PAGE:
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Samsung breaks gigabit speeds with 5G on a moving train

By Greg S
Dec 1, 2017
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  1. Samsung Electronics in partnership with KDDI has shared some results from a realistic 5G demonstration in Japan. Engineers were able to achieve peak speeds around 1.7 Gbps on a train traveling just over 60 MPH. Actual tests occurred from October 17 to October 19 in the city of Saitama near Tokyo.

    During the test run, simultaneous upload and download of large files proved to be possible. An 8K video was downloaded while a 4K video recorded on the train was sent upstream. Samsung was using its own complete solution of 5G hardware for these tests.

    Results have verified that Samsung's 5G technology is low latency and can support a large number of connections to a single access point. After very promising test figures, Yoshiaki Uchida of KDDI declared, "the success of today's demonstration in everyday locations such as a train and train station is an important milestone indicating 5G commercialization is near."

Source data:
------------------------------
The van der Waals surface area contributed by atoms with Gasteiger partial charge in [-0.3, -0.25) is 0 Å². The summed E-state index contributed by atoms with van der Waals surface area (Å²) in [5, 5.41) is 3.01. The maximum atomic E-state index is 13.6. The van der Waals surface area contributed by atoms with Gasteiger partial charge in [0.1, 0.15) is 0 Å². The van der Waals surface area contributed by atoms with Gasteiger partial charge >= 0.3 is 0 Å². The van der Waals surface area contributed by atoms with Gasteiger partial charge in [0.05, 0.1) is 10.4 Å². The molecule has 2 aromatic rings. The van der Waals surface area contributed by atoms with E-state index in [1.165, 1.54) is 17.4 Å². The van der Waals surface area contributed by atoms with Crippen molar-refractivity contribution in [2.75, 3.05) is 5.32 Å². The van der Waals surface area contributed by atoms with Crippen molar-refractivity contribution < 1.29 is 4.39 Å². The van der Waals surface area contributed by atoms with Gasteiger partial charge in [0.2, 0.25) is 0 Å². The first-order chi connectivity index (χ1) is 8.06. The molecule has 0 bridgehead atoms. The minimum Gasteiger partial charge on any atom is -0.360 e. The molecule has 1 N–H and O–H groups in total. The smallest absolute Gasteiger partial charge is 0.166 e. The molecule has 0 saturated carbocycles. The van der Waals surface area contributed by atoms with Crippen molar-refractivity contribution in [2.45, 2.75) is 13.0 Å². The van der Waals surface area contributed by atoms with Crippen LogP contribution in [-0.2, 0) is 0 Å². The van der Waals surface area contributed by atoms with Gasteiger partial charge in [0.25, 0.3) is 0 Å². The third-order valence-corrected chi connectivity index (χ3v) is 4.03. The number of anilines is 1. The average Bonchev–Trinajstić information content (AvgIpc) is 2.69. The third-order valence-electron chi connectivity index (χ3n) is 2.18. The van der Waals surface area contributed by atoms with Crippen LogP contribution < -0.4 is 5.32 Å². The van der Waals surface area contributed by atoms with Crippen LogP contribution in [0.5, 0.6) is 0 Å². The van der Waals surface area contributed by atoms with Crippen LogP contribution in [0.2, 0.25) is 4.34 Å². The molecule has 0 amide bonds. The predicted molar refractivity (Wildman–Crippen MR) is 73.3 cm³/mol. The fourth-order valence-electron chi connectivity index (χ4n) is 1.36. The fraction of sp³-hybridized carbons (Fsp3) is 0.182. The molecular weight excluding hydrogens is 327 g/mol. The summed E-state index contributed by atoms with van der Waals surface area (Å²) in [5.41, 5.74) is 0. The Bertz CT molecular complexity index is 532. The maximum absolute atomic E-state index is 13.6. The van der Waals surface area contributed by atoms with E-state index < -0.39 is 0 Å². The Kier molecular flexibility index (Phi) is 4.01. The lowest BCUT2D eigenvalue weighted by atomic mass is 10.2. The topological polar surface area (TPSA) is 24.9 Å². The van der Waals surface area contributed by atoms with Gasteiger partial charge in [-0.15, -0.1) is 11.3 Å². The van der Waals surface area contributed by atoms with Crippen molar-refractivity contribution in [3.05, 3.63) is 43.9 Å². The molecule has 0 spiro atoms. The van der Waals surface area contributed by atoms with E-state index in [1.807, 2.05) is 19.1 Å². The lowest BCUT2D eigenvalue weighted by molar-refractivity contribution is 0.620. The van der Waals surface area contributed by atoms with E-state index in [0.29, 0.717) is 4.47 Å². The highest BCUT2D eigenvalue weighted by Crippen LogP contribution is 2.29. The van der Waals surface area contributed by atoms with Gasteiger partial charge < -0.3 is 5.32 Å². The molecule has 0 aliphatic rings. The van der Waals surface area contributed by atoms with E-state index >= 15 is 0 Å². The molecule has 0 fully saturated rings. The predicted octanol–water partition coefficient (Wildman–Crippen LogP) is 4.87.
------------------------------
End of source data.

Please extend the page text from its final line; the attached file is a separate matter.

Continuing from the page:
Current generation 4G LTE technology already enables a vast network of connected devices, but data use is still fairly restricted without high service costs. Implementing 5G networks opens up new possibilities of where and how connected devices can be used. Access to high speed and high throughput networking could fundamentally change expectations of what is reasonably feasible to achieve.

    Current goals for Samsung and KDDI are to have commercial 5G technology implemented in 2020. Their partnership goes back to 2015 with collaboration on 5G millimeter wave evaluations. 5G is a technology long under development that will hopefully bring high speed internet connections to all without the limitations of current generation hardware.

    Permalink to story.

  2. Joe Blow

    Joe Blow TS Addict Posts: 216   +74

    And then we have the associated health problems with 5G. But who cares!?
    ThatBMXGamer likes this.
  3. jobeard

    jobeard TS Ambassador Posts: 12,209   +1,361

    High density areas with lots of cell towers *might* make this work, but having traveled via Amtrak in 2016, connectivity OF ANY KIND was difficult and spotty at best. I would expect better results in Europe than the U.S. hands down.

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